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Martin Luther King I Have A Dream Speech

Decent Essays
Maimunah Chishty Raymond Lebert English 111 11/3/2017 People on the Street “I have a dream that my four little children will one day live in a nation where they will not be judged by the color of their skin but by the content of their character.” These words spoken in the shadow of the Lincoln Memorial by Dr. Martin Luther King Jr. have reverberated through the years as a glowing example of the power of words. On August 28, 1963, Dr. King astounded America with his historic 'I have a Dream' speech. His demand for racial justice and a unified society through non-violent methods became a mantra for the black community. In his speech, Dr. King stressed upon equality and presented his dream of an ideal…show more content…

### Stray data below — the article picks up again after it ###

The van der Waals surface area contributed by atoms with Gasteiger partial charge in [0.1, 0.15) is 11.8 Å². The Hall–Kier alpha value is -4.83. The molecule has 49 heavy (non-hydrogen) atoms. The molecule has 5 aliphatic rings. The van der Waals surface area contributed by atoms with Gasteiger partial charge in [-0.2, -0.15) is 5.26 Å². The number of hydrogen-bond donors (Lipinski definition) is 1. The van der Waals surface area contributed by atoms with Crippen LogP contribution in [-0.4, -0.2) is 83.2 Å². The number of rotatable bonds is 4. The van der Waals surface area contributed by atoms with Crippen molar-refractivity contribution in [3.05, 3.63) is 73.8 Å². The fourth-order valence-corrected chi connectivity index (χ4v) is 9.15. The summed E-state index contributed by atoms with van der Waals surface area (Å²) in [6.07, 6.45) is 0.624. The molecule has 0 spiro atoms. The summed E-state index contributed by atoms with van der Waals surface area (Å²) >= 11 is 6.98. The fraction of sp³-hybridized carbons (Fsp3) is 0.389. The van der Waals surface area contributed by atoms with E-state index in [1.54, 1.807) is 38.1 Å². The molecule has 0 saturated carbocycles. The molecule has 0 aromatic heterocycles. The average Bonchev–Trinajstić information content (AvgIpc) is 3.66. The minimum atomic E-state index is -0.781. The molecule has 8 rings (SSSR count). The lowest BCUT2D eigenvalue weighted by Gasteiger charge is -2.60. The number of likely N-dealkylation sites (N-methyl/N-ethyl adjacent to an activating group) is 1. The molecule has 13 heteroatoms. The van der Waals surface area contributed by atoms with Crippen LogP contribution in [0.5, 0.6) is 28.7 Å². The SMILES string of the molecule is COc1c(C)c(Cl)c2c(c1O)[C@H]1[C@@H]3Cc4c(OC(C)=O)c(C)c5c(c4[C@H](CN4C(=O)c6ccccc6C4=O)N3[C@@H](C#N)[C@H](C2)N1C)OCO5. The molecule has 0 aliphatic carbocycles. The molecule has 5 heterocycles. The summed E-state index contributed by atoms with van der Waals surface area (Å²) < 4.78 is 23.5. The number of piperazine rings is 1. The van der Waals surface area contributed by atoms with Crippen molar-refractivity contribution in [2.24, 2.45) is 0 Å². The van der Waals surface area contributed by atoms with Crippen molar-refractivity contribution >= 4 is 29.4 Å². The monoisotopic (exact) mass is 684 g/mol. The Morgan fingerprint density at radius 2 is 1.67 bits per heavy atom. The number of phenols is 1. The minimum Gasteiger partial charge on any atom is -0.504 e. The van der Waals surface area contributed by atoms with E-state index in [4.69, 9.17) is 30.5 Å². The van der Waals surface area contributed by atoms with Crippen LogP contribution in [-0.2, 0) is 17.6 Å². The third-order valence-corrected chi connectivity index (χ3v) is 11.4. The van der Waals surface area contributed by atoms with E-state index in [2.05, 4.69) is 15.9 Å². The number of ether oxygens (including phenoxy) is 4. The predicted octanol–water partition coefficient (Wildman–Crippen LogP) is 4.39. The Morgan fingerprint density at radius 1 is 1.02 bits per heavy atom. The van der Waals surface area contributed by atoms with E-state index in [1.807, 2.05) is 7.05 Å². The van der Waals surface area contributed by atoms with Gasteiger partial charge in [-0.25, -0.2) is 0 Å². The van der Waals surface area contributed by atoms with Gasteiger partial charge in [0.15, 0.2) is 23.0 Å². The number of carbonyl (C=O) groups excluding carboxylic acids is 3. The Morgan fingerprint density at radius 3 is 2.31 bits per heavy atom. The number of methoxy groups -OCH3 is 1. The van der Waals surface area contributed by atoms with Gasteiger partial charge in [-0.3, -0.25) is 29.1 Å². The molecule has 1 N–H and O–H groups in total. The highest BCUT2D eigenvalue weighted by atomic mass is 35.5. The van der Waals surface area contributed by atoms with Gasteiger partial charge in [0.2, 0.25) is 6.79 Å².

He made them aware of the injustices of their lives by pointing out that “ the Negro’s basic mobility is from a smaller ghetto to a larger one.” Another example of a logical allusion is when Dr. King referred to the Bible by saying that " the glory of the lord shall be revealed...", which made people think about what was really happening in their lives and how unjustly they were being treated. Additionally, emphasis through repetition of certain phrases is what makes Dr. King’s speech so memorable. To increase the rhetorical effect in his speech, Dr. King used the rhetorical device ‘anaphora,’ in which words are repeated at the beginning of neighboring clauses. A pattern is set by repeating the words twice, and further repetitions signify the sequence and increase rhetorical effect. For instance, "I have a dream" is repeated in eight successive sentences. Dr. King’s greatest emotions lie in the continuous repetition of the phrases “I have a dream” and “Let freedom ring.” In addition, Dr. King repeated key words throughout his speech. For example, he used key words like "freedom," "we," "our," "nation," "America," "justice," and "dream," to highlight important themes he discussed in his speech. He also used strong phrases like “sweltering with the heat of oppression” and “Let us not wallow in the valley of despairs” to imprint the seriousness of the
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